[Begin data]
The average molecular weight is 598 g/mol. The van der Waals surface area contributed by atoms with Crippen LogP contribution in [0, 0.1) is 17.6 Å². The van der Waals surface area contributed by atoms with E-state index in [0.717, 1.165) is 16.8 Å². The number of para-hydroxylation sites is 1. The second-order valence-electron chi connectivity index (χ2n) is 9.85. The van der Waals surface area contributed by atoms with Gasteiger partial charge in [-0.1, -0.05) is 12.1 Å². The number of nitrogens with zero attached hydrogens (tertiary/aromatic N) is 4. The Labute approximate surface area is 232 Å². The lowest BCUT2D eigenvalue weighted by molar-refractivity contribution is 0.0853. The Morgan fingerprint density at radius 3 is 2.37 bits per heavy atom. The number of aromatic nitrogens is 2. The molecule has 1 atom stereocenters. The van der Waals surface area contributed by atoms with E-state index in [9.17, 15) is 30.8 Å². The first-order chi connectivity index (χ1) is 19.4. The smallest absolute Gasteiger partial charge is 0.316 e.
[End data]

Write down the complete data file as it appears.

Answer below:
The average molecular weight is 598 g/mol. The van der Waals surface area contributed by atoms with Crippen LogP contribution in [0, 0.1) is 17.6 Å². The van der Waals surface area contributed by atoms with E-state index in [0.717, 1.165) is 16.8 Å². The number of para-hydroxylation sites is 1. The second-order valence-electron chi connectivity index (χ2n) is 9.85. The van der Waals surface area contributed by atoms with Gasteiger partial charge in [-0.1, -0.05) is 12.1 Å². The number of nitrogens with zero attached hydrogens (tertiary/aromatic N) is 4. The Labute approximate surface area is 232 Å². The lowest BCUT2D eigenvalue weighted by molar-refractivity contribution is 0.0853. The Morgan fingerprint density at radius 3 is 2.37 bits per heavy atom. The number of aromatic nitrogens is 2. The molecule has 1 atom stereocenters. The van der Waals surface area contributed by atoms with E-state index in [9.17, 15) is 30.8 Å². The first-order chi connectivity index (χ1) is 19.4. The smallest absolute Gasteiger partial charge is 0.316 e.